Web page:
The Little Rock School Board on Thursday opened the door for the hiring of teachers from outside the United States to work in the capital city school system.
The board voted 5-4 to authorize a partnership with the International Alliance Group to give the district access to a pool of practicing teachers from other countries -- brought to the U.S. on J-1 visas -- for classroom jobs that have been difficult to fill locally.
"With the teacher shortage we are experiencing in our district, I feel we need every tool available at our disposal to mitigate these challenges," Superintendent Jermall Wright told the board.
The agreement with the alliance group would obligate the district to pay the company only in the event that one or more international teachers are hired.
A partner school district is asked to pay a fee to the alliance of 20% or 25% of the international teacher's district-paid salary.
The higher percentage would apply to the teachers in high-demand fields of math, science and special education. Data provided to the Little Rock board as part of the presentation in early January showed that an Arkansas teacher with two years of experience would cost the district a total of $62,829, including a salary of $48,000 and benefits. The international teacher would cost the district $68,757, including the $48,000 annual salary, benefits and a $9,600 fee to the alliance.
Wright acknowledged concerns expressed about the possible hiring of teachers from outside the nation's borders but he said he believed most concerns -- such as potential cultural and language barriers -- can be mitigated when applicants are screened and interviewed.
District leaders don't want to hire teachers who would present more barriers than benefits to students -- particularly to students in low-achieving schools, he said.
He added some of the teachers available through the partnership are teachers of English to students who do not speak English as their first language, which is a need in some of the Little Rock schools.
Board member Greg Adams made the motion to authorize the partnership, saying that the district won't have to hire anyone it doesn't feel good about. Those voting for it were board President Michael Mason, Adams, Norma Johnson, Leigh Ann Wilson and Joyce Wesley.
Wilson noted that the district is not bypassing domestic teachers who want and are applying for the jobs. She said the district is competing not only locally but also nationally for teachers in some academic fields.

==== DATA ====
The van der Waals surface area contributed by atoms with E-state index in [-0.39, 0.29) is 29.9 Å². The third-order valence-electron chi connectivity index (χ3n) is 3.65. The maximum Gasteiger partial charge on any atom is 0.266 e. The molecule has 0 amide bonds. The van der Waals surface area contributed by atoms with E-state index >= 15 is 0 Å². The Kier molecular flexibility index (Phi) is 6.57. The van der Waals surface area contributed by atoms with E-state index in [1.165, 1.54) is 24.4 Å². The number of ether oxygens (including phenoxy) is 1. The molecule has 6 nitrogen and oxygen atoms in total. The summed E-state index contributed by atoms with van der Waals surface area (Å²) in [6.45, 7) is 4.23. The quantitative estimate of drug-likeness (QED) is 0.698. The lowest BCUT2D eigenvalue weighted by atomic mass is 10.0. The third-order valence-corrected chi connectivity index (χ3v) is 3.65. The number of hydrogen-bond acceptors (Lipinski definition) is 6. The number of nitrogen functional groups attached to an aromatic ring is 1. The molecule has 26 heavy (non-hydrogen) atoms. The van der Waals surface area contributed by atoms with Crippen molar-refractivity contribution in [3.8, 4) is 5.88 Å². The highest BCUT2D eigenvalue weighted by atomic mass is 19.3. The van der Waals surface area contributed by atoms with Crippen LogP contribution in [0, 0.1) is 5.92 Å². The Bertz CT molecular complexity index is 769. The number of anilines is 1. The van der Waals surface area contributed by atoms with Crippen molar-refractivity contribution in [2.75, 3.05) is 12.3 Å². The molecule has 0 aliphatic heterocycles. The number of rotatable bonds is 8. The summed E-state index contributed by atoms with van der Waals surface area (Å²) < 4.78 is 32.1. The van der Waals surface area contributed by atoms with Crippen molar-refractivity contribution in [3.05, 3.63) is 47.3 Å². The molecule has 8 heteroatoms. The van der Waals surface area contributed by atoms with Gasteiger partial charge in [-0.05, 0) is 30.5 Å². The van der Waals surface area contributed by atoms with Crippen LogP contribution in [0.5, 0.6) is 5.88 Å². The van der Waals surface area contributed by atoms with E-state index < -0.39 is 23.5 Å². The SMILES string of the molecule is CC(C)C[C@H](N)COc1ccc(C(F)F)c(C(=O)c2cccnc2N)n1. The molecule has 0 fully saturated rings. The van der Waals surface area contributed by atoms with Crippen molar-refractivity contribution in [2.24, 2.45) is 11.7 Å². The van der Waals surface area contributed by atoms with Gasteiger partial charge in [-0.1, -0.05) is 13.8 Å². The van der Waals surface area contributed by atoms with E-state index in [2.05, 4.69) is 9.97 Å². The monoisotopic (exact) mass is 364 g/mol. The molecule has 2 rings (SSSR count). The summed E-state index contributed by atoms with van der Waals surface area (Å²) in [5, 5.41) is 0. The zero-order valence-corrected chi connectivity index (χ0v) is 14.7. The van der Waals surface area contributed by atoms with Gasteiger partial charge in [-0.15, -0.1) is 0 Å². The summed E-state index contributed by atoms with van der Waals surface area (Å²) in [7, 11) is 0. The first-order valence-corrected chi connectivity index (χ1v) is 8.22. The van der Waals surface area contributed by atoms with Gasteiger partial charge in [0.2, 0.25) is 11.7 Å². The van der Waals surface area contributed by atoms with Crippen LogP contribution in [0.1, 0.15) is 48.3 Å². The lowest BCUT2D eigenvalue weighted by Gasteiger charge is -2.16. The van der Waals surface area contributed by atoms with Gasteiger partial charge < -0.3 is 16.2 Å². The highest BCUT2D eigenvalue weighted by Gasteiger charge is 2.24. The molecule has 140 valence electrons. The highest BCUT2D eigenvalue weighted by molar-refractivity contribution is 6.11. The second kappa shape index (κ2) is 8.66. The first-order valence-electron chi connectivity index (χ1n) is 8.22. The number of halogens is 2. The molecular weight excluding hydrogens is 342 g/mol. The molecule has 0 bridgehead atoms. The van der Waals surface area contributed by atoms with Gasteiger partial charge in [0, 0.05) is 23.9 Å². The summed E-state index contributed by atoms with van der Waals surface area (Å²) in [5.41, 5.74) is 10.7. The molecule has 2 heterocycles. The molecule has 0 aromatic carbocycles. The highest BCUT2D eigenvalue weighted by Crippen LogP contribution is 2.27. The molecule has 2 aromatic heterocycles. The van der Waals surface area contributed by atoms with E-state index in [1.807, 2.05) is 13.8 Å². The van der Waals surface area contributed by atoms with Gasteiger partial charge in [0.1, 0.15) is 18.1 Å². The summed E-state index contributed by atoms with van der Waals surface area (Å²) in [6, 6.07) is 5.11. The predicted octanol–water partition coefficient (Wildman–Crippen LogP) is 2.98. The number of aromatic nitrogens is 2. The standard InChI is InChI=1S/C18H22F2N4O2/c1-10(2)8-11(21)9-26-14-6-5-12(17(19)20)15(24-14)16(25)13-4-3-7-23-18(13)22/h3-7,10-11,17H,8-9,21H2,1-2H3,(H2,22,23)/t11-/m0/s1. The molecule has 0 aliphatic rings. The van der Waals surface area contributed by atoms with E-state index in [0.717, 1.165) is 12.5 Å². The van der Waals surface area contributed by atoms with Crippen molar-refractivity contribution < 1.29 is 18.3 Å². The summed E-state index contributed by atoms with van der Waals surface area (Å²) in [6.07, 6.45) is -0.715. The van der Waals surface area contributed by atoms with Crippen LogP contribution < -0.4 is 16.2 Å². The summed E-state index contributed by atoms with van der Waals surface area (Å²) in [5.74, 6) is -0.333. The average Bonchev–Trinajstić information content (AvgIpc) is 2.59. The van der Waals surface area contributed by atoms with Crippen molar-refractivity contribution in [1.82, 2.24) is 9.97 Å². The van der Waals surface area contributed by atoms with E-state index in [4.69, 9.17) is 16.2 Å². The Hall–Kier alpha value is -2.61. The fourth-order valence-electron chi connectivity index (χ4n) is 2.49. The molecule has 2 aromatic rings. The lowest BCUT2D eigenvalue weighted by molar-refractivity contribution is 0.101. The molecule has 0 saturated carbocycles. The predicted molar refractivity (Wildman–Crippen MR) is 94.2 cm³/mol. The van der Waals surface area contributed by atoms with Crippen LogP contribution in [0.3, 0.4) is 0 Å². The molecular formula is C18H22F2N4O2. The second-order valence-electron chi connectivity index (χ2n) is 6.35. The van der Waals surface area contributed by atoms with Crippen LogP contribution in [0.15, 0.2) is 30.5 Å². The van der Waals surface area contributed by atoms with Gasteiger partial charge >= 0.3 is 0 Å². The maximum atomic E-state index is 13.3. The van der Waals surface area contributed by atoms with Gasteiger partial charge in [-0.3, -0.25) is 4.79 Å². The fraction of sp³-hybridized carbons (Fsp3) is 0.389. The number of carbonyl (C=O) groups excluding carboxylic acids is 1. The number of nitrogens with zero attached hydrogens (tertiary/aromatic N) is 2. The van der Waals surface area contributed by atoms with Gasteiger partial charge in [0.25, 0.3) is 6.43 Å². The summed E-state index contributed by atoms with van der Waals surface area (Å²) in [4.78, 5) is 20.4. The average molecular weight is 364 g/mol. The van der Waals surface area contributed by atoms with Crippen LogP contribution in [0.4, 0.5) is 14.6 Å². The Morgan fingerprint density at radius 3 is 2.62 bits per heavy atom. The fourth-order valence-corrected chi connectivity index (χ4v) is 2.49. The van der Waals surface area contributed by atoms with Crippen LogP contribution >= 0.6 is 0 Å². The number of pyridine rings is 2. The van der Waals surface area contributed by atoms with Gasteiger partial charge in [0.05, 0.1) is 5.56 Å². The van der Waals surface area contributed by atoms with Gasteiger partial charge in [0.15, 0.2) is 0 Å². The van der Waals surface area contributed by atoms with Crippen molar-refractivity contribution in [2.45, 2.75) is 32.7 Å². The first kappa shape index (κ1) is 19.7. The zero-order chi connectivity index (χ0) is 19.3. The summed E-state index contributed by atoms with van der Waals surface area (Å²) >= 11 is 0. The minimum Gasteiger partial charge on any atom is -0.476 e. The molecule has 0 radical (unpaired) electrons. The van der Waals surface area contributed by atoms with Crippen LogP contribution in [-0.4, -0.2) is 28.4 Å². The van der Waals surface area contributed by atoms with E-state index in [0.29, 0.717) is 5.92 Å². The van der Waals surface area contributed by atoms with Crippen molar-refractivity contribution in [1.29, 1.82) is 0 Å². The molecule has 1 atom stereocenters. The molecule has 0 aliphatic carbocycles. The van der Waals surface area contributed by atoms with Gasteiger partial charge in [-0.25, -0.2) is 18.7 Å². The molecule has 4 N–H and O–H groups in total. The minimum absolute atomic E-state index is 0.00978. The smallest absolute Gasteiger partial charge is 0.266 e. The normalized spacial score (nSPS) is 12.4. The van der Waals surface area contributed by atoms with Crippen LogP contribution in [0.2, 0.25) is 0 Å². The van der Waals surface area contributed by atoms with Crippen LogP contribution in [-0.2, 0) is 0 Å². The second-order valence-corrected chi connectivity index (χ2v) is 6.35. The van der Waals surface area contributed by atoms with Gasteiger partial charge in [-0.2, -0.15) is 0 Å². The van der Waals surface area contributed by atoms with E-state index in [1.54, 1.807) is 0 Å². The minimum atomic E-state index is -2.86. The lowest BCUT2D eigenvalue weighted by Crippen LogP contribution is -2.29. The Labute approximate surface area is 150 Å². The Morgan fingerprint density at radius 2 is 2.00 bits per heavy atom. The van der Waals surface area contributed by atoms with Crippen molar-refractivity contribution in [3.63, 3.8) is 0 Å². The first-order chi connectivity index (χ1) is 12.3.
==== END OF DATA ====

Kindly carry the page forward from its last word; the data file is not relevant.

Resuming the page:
"I absolutely support this as an option because I trust our human resources department to do their due diligence, and if we have a good candidate in front of us, that is who we are going to select," Wilson said.
Those against the proposal were Vicki Hatter, Ali Noland, Sandrekkia Morning and Evelyn Callaway.
Noland said she understood the plan to be a good faith effort to fill hard to fill jobs, but she would prefer to use the money that would go to the alliance group to go directly to teachers as incentives to fill the vacancies.
Callaway said the partnership and international teachers "will open a can of worms," and that other options for filling the jobs have not been exhausted.
Earlier this month, Wright proposed the partnership to try to fill more than two dozen teaching jobs -- many of them in special education as well as in math and science -- that have been vacant this entire school year. Several of the positions are in schools that Wright has designated as "priority schools" because of low student achievement and their need for more support.
"Isaiah Thaler, vice president of marketing and partnerships for the alliance organization, previously told Little Rock School Board members that the company recruits, screens, trains, mentors, supports and coaches international teachers for the partner school systems.
The alliance organization, started in 2020-21, is currently working with about 300 international teachers from about 60 countries in more than 100 schools in 28 states. Thaler said that includes the Hope School District in Arkansas.
The company anticipates having some 500 more visas available for international teachers to work in the United States in the coming 2023-24 school year.
The J-1 visa for the visiting teacher is issued by the U.S. State Department. The visa-holder is eligible to teach in this country for three years with the potential for a two-year extension. After that, a teacher must return to their home country for at least two years, Thaler said.
The model is not intended to be a pathway to U.S. citizenship but a cultural exchange, he said.
To qualify for the U.S. jobs, the international teachers must be currently teaching full time and have at a minimum a bachelor's degree and two years of teaching experience, and show a high degree of proficiency in the English language.